Embodiments of the present invention and their advantages are best understood by referring to the detailed description that follows. It should be appreciated that like reference numerals are used to identify like elements illustrated in one or more of the figures.
PLD 100 also includes one or more data ports 112 and/or 114, which for example may be used for programming PLD 100 (e.g., non-volatile memory 106 and/or configuration memory, as explained further herein). For example, data port 112 may represent a programming port such as a central processing unit (CPU) port, also referred to as a peripheral data port or a sysCONFIG programming port. Data port 114 may represent, for example, a programming port such as a joint test action group (JTAG) port by employing standards such as Institute of Electrical and Electronics Engineers (IEEE) 1149.1 or 1532 standards.
Non-volatile memory 106, if present, may be used to store configuration data within PLD 100 for transfer to the configuration memory of PLD 100 upon power up or during reconfiguration of PLD 100. This may drastically reduce the time to reconfigure PLD 100 relative to an external bitstream (e.g., reduce the time from seconds to microseconds for loading of configuration data into the configuration memory).
Non-volatile memory 106 may also be used to provide background programming functionality for PLD 100. For example for background programming, PLD 100 may remain in user mode, based on the configuration data stored in configuration memory within PLD 100, while non-volatile memory 106 is programmed with new configuration data (e.g., a new user defined pattern). Once the new configuration data is stored in non-volatile memory 106, this data can be transferred from non-volatile memory 106 to the configuration memory to reconfigure PLD 100, a process sometimes referred to as refresh. As explained further herein, the refresh process can be initiated by a signal or instruction provided to data port 112 or data port 114 (e.g., pulsing data port 112 or providing a JTAG refresh instruction via data port 114). Furthermore, as explained further herein in accordance with one or more embodiments of the present invention, full control of the logical values of the output signals provided by PLD 100 during the refresh process can still be provided.
As a specific example,
Configuration memory cells 204 (e.g., volatile SRAM cells or other types of memory, such as fuses or anti-fuses) are used in a conventional manner to store configuration data, which determines the user defined functions of PLD 200 (e.g., determines programmable functions of I/O blocks 102 and logic blocks 104). Control logic 206 controls the internal transfer of the configuration data from non-volatile memory 106 to configuration memory cells 204, as would be understood by one skilled in the art.
It should be understood that flash memory represents an exemplary type of memory for non-volatile memory 106, but other types of non-volatile memory (e.g., EECMOS) that can be reprogrammed once or repeatedly may be substituted for non-volatile memory 106. Furthermore, either non-volatile memory 106 or configuration memory cells 204 may be programmed (i.e., receive and store information in its memory) to store configuration data for PLD 200, but the device functionality of PLD 200 is determined by the information stored in configuration memory cells 204. Thus, PLD 200 is configured (including reconfiguration or partial reconfiguration) when information is programmed into configuration memory cells 204.
It should also be understood, in accordance with one or more embodiments of the present invention, that non-volatile memory 106 and configuration memory cells 204 may each be programmed (including reprogrammed) via data port 112 or data port 114, depending upon the desired application or design requirements. Further details regarding programming may be found in U.S. Pat. No. 6,828,823 and U.S. Patent Publication No. 2005-0189962-A1, published Sep. 1, 2005.
In general, during programming of configuration memory cells 204 and reconfiguration of the PLD (e.g., PLD 100), it would be advantageous to continue to support system operation functions. However, conventional approaches typically used an external bitstream to provide the configuration data directly to the configuration memory of the PLD, while the PLD's output signals are tri-stated or held to logical high or low values. In contrast, in accordance with one or more embodiments of the present invention, techniques are disclosed herein to use background programming to provide the configuration data to the PLD and, during configuration, provide desired PLD output signals that remain glitch-free during the transition from configuration to user mode of the PLD.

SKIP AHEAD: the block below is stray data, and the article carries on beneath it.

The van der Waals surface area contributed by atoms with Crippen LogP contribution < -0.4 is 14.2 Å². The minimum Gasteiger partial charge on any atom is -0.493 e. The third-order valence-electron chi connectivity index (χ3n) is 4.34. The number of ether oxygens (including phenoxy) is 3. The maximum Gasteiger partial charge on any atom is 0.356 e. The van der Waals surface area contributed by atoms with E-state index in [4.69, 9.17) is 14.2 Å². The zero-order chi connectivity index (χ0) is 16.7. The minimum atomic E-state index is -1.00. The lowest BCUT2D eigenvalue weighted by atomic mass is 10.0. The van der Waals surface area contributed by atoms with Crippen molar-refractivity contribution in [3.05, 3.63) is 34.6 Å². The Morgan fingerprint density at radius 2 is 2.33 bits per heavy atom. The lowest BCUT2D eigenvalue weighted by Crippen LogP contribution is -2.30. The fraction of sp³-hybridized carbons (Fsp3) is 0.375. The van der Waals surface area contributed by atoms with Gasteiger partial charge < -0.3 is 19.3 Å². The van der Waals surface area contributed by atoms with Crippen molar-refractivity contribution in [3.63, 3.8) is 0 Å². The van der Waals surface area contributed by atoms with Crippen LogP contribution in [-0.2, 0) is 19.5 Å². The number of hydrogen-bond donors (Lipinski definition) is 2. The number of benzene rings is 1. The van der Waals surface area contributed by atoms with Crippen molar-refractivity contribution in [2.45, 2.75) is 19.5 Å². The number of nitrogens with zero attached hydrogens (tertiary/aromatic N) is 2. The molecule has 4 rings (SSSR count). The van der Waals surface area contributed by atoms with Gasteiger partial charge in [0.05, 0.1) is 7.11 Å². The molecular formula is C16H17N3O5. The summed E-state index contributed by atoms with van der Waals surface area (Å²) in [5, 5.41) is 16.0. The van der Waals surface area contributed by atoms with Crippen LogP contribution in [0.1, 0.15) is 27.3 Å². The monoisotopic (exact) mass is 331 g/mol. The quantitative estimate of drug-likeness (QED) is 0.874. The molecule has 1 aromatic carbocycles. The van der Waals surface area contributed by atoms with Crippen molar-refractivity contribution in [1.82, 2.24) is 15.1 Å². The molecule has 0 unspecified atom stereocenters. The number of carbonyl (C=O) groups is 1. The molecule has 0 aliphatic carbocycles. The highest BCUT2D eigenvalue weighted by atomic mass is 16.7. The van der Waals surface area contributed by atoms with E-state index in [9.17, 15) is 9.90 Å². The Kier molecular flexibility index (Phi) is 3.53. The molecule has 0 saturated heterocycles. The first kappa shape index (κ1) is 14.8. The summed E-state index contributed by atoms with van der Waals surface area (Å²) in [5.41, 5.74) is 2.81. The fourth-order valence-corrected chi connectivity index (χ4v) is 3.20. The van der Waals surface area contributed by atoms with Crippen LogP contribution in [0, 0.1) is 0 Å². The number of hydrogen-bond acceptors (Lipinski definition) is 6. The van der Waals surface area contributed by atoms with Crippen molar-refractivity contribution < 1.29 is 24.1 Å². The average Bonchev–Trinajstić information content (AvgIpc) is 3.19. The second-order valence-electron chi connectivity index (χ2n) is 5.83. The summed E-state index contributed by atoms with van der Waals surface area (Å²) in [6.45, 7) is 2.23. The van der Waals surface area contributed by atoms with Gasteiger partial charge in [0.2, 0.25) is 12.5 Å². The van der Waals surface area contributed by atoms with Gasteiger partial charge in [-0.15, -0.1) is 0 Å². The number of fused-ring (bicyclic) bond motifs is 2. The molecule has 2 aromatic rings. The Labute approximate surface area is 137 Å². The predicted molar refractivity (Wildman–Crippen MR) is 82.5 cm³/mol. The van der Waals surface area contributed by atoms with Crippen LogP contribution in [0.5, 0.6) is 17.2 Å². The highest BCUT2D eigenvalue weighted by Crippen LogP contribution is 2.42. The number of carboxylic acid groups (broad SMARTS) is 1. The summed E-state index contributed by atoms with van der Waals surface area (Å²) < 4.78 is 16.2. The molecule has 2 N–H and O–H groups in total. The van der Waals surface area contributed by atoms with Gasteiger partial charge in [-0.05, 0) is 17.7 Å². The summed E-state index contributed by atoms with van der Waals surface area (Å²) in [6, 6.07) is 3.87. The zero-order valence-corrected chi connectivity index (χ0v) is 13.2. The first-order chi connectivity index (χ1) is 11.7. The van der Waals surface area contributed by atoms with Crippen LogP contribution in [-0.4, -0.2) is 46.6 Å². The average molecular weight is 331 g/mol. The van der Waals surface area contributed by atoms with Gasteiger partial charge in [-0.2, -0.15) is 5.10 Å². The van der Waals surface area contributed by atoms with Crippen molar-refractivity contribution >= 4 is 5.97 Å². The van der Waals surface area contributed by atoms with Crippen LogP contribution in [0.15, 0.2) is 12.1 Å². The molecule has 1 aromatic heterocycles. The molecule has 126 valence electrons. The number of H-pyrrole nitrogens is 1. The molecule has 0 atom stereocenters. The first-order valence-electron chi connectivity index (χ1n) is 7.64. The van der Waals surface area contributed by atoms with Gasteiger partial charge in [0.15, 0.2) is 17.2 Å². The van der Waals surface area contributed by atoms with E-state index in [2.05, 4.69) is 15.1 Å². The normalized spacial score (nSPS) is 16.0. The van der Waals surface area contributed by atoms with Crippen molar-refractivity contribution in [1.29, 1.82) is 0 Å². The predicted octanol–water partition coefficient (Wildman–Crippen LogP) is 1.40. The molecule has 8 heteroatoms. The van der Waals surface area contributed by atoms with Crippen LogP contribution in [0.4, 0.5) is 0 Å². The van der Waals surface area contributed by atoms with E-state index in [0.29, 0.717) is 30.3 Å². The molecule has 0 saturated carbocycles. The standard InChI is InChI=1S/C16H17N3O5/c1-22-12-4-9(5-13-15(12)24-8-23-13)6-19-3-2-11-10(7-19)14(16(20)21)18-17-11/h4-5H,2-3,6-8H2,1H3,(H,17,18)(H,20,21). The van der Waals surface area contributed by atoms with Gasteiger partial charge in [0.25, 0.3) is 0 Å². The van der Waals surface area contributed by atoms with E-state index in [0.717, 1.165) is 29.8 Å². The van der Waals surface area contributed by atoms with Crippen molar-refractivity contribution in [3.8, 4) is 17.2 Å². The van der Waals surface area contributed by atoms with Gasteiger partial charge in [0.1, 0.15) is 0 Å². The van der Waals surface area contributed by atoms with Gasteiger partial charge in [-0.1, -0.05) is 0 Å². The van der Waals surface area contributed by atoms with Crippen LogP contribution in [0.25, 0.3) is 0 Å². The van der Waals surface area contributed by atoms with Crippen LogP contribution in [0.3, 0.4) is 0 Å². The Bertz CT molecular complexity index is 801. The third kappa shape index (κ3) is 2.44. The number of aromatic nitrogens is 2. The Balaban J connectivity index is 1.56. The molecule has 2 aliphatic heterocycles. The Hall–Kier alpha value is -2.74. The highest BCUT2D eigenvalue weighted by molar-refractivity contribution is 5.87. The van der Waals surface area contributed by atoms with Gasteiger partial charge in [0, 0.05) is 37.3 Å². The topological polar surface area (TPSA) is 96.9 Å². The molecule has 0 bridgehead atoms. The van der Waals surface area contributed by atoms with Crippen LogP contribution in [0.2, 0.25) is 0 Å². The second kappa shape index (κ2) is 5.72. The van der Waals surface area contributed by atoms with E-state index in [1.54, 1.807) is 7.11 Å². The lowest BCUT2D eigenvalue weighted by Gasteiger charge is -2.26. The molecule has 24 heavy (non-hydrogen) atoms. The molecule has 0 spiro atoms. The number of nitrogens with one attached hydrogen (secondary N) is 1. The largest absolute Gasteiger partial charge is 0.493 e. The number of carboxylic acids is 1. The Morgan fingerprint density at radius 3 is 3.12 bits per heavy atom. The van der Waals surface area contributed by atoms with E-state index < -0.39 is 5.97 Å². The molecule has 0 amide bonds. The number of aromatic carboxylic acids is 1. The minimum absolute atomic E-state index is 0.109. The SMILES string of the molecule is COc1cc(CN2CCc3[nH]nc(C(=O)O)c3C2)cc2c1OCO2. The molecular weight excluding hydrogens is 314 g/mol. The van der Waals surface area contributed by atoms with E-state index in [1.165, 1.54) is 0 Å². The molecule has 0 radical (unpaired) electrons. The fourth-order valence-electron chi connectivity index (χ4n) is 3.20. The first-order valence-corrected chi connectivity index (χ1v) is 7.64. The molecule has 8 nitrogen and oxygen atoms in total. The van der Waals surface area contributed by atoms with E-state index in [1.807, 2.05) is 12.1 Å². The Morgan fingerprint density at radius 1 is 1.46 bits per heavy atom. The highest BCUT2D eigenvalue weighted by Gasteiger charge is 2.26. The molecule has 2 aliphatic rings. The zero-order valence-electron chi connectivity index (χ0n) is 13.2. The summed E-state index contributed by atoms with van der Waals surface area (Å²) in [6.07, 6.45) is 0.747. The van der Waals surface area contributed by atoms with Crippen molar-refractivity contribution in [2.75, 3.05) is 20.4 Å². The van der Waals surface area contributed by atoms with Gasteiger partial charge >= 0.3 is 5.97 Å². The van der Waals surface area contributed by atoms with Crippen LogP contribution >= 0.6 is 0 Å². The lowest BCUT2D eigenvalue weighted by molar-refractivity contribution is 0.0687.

For example, Lattice Semiconductor Corporation's ispVM software is a Windows-based tool set that facilitates the programming of their PLDs. The ispVM Embedded tool generates C code that, when compiled for and executed on a wide range of embedded processors, enables the programming of the PLDs. Consequently, the ispVM software or other conventional PLD programming software can issue the programming commands directly, such as during prototyping, or generate, for example, an industry-standard Serial Vector Format (SVF) file for reconfiguration in the field. Thus, for example, the SVF file may be used to control the background programming, leave alone operation, refresh process, and the known-state exit operation (e.g., create a delay period for users to apply the vectors to precondition the registers), which are described further herein.
In reference to
Using the boundary scan cells at operation 306, the I/O states are held at the captured or desired values and the PLD is reconfigured or refreshed (308) by copying the configuration data from non-volatile memory 106 to configuration memory cells 204. The reconfiguration may be initiated, for example, by pulsing or toggling data port 112 or providing a JTAG instruction (Refresh) to data port 114.
The refresh process may be verified prior to initiating the release of the I/O to the newly configured user-defined logic (operation 310). Optionally, internal registers within the I/O or other portions of the PLD may be preconditioned with data to prevent glitches from occurring during the transition to user-defined logic control of the I/O (e.g., the data for preconditioning provided via input paths through the boundary scan cells). After providing the JTAG instruction (e.g., BYPASS or EXIT_EXTEST), the PLD is now configured and operating based upon the new configuration data, with the I/O output signals under control of the newly configured user logic of the PLD. Furthermore, if the internal registers were preconditioned, the logic outputs exit in the desired state determined by the inputs to the user control logic.